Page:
The OPPO Watch will be launched together with the OPPO Reno4 Pro on 15 Aug 2020. It’s OPPO’s first smartwatch and it runs on Android Wear OS with customised features that could have been mistaken as stock Android, thanks to its cohesive colour scheme with Google.
The 41mm version retails at S$299 with a battery life of 24 hours, while the 46mm version goes for S$399 with about 36 hours of battery life. They run on 2 processors: the Snapdragon Wear 3100 and Ambiq Micro’s Apollo3 Wireless SoC. When running on power saver mode, the watch can last up to 21 days even with message notifications, step tracking and heartrate monitoring. The watch supports Wi-Fi connectivity, so you can actually get content directly from your home network. It also supports NFC, GPS, but turning them on will definitely drain the battery faster. The 41mm watch offers 3ATM water resistance while the 46mm model supports 5 ATM. With built-in speakers and mic, you can make calls over via Bluetooth.
Since the watch runs on Wear OS, it means the watch is compatible with any Android smartphones as well as iOS, as long as you install the Wear OS app. You are encouraged to also install the HeyTap Health app which allows tracking data to be synced from the watch.
I believe many people will compare the OPPO Watch with Apple Watch and casually claim it’s a copy. There may be some truth because the Apple Watch design element is very recognisable and I believe OPPO is targeting these consumers who likes the Apple Watch look. However, OPPO Watch does come with its own design characteristics. For instance, instead of the watch crown, there are 2 buttons; instead of the slide-out watch band, the OPPO Watch detaches directly. Also, the 46mm version has a prominently curved display similar to the OPPO Reno4 Pro.
In my opinion, a square smartwatch is better than the round one as it maximises information display and offers a more reliable edge swipe actions. The screen-to-weight ratio is also higher because there is no thick bezels: well, there isn’t many makers who opted for bezel-less round smartwatch design so far, as everyone seems to want their smartwatches to look like a traditional watch.
The OPPO Watch offers one of the more intuitive user experiences on an Android wearable. That’s because swiping all 4 directions will trigger different content appearing. From top, you get the shortcut icons. From bottom, you get the notification list. From left, you get the Google Assistant cards. From right, you get the customisable widget tiles.
And because it’s Wear OS, you can install selected apps from the Google Play Store so that you can access the apps directly from the watch instead of the phone, for instance, Messages.
The watch runs smoothly, the touch actions are responsive and accurate, the whole device just feels very polished. The only major disappointment is the lacklustre battery life, but fortunately it can last more than 24 hours, so I think I could live with charging the watch daily during a fixed routine, for instance, during my shower. Thank goodness, the watch supports VOOC Flash Charging, so it takes less than an hour to charge it in full.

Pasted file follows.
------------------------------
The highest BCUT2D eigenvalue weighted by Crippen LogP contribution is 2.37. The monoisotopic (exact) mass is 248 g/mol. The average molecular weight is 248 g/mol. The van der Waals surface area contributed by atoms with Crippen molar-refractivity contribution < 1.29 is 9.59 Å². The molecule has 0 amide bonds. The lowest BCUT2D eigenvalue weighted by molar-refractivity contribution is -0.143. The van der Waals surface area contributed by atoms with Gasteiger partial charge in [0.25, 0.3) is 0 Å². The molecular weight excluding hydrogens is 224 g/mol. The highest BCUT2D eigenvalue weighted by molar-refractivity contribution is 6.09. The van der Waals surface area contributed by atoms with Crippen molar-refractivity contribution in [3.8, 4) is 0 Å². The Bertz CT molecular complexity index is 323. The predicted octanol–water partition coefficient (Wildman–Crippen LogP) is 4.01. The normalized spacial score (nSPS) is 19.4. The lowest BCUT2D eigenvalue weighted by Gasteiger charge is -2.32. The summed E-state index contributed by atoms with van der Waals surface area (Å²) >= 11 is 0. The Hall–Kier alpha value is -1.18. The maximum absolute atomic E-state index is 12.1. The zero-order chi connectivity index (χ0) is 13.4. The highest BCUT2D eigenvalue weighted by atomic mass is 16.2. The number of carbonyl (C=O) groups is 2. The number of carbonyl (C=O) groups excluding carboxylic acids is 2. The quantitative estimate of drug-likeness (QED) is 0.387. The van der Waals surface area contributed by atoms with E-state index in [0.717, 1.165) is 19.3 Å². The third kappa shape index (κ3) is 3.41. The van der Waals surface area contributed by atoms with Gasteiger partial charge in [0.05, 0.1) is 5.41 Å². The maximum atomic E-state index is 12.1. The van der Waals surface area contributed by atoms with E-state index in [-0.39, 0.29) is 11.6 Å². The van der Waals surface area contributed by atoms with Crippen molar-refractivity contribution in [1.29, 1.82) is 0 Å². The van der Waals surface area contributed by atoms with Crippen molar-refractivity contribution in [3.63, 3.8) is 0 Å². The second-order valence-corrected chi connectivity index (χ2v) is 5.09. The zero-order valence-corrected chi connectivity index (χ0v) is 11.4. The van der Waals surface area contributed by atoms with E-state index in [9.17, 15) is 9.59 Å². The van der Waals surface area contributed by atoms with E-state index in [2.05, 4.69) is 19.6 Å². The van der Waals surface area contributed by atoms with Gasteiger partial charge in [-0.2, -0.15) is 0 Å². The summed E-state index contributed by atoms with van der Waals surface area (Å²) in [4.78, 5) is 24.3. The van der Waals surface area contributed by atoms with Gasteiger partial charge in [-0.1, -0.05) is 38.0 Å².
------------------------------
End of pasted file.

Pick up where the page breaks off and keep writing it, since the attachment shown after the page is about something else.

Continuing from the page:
The watch tracks steps, heartrate, sleep, and activities, which most fitness tracker offers. What’s special is that each function represents a colour and you can easily see the progress from your watch face.
During workout session, the watch plays out the statuses to motivate you. You can monitor your distance, space, heartrate, calorie burned by lifting your wrist. It supports tracking activities like running, swimming, cycling, walking. You can also use Google Fit to track other activities. Once the workout is completed, the data would be synced to the smartphone app with all the data for your analysis.
As a first attempt, the OPPO Watch is getting some fundamentals right. My only major concern is the battery life, but two factors mitigate my concern: it lasts more than 24 hours confidently, and it charges rapidly. It’s also no benefit unless makers can extend the battery life by more than 48 hours, if not I would still need to charge every day in case it could not last the following day. What sets OPPO Watch aside is that the Battery Saver mode is also quite a capable smartwatch with some tracking functions so that I could switch over to use without disrupting my tracking data.
I think OPPO should continue to develop the OPPO Watch ecosystem to offer a differentiating solution. Since Samsung and Huawei are in their respective proprietary formats, the OPPO Watch running on Wear OS offers a refreshing option, especially with its square format at a more reasonable price point than Samsung and other traditional watch brands like Fossil. It also does not have compatibility issues and the need to install numerous plugin apps as evident from Samsung and Huawei just to get the companion smartwatches to work with other-brand phones.
- Smooth UX
- Square design maximises UI display for easy reading of notifications
- Supports Wi-Fi, GPS, NFC, speaker, mic, 5 ATM waterproof
- Poor battery life
- Constrained by Wear OS platform with has stagnated development
- NFC not useful at the moment as Google Pay is not supported yet